Millennium Post

Breaking the gridlock of human trafficking

Slightly more than two centuries after Parliament of the United Kingdom prohibited slave trade in 1807 – which essentially marked the onset of global efforts at eliminating that scourge – the world is still confronting its offshoot in the form of human trafficking. One cannot but agree that it is ‘the crime that shames us all today,’ as Antonio Maria Costa, former Executive Director of the United Nations Office on Drugs and Crime (UNODC), put it in a foreword to UNODC’s two reports on human trafficking, released in 2006 and 2009, respectively.

Human trafficking has an elaborate internationally agreed definition that is contained in the Protocol to Prevent, Suppress and Punish Trafficking in Persons, Especially Women and Children – also known as the Human Trafficking Protocol – that supplements the 2000 UN Convention against Transnational Organised Crime. The very complexity of the definition would indicate that the international community knows much about human trafficking. This, however, is not the case. This section will explore what we really know about the issue.

Human trafficking is believed to affect all countries in the world, though in different ways. Countries are generally divided into three categories: origin, transit, and destination. Affluent countries generally stand as the destination for the trafficking of individuals that originated in poorer countries. However, both poor and affluent countries may serve as transit states. At the same time, trafficking in persons is also known to take place in within the borders of a country.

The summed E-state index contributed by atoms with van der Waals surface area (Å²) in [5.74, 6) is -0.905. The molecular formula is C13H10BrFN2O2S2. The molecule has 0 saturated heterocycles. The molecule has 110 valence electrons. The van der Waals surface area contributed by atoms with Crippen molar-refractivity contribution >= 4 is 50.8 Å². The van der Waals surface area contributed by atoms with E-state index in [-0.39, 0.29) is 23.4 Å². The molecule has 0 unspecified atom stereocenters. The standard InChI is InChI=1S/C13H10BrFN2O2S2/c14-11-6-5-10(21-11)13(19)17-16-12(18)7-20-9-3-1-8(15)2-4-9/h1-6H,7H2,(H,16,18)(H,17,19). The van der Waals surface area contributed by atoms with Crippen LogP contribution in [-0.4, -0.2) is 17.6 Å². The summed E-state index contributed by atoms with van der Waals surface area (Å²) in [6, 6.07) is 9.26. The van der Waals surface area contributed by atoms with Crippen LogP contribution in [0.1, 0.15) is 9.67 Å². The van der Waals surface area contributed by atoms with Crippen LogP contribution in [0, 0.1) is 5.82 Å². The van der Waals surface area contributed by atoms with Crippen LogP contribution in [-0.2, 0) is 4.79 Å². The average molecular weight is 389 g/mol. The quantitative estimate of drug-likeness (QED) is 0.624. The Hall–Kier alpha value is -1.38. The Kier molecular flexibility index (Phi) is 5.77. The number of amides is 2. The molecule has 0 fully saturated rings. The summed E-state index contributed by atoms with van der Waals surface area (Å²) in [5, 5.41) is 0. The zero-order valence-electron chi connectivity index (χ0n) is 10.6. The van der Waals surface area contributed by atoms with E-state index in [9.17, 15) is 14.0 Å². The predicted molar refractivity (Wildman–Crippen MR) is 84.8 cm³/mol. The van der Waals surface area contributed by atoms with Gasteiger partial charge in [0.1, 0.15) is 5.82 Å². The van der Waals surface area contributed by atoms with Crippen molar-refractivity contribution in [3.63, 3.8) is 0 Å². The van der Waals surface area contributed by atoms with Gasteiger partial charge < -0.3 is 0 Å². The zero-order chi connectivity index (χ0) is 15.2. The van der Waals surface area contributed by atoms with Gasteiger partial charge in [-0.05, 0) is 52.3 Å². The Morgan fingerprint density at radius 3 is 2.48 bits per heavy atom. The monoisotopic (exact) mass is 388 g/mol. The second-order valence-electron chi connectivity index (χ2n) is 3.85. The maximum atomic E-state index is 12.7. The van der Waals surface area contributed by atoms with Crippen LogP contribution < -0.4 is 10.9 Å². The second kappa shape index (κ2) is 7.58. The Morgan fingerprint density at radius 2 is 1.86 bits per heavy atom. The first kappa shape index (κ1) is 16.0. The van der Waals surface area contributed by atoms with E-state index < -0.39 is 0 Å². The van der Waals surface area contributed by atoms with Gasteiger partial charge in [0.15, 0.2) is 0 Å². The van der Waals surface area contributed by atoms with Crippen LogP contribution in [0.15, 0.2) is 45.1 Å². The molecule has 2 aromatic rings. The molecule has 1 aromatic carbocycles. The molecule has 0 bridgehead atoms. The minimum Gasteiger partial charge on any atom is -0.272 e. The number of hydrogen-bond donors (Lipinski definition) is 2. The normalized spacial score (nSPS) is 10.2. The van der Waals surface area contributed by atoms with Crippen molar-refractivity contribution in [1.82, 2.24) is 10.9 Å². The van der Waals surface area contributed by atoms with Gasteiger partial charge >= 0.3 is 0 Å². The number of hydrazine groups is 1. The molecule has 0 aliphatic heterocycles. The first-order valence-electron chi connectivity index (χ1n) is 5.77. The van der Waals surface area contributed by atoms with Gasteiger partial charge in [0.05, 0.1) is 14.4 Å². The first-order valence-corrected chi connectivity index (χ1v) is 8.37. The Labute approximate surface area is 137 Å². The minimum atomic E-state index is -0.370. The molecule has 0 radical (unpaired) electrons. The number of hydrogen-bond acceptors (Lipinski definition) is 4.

Various studies by international organisations and individual states furnish statistics on numbers of trafficking victims that significantly differ from each other. For example, the 2012 Global Estimate of Forced Labour by the International Labour Organisation (ILO) put the total number victims at 20.9 million. The US Department of State’s 2012 Trafficking in Persons Report cites 27 million victims. Human trafficking is regarded as a problem that overwhelmingly targets women and girls, which together account for more than 80 per cent of all victims. As far as children victims of trafficking are concerned, the UN Children’s Fund (UNICEF) estimates that figure to be around 1.2 million children annually.

Breaking down human trafficking by purpose reveals that public’s primary concern has traditionally been with the trafficking for sexual exploitation. This form was estimated to account for the lion’s share of total trafficking figures – up to 80 per cent or more. However, recent years have seen increasing realisation that the trafficking for the purposes of labour exploitation might be far higher in magnitude than previously thought. In particular, the ILO makes this point clear in its own studies. Hence, in its 2012 Global Estimate of Forced Labour, the ILO estimates that of the total figure of 20.9 million victims, 14.2 million are victims of forced labour exploitation – 68 percent – whereas 4.5 million – 22 per cent – are victims of sexual exploitation. The remaining 2.2 million – 10 percent – are victims of other forms of trafficking-related exploitation. Since labour exploitation is higher than sexual exploitation, the ILO gives the figures in terms of gender breakdown that challenge the previous perceptions of human trafficking targeting women almost exclusively. According to the ILO, women constitute 55 per cent of all forced labor victims.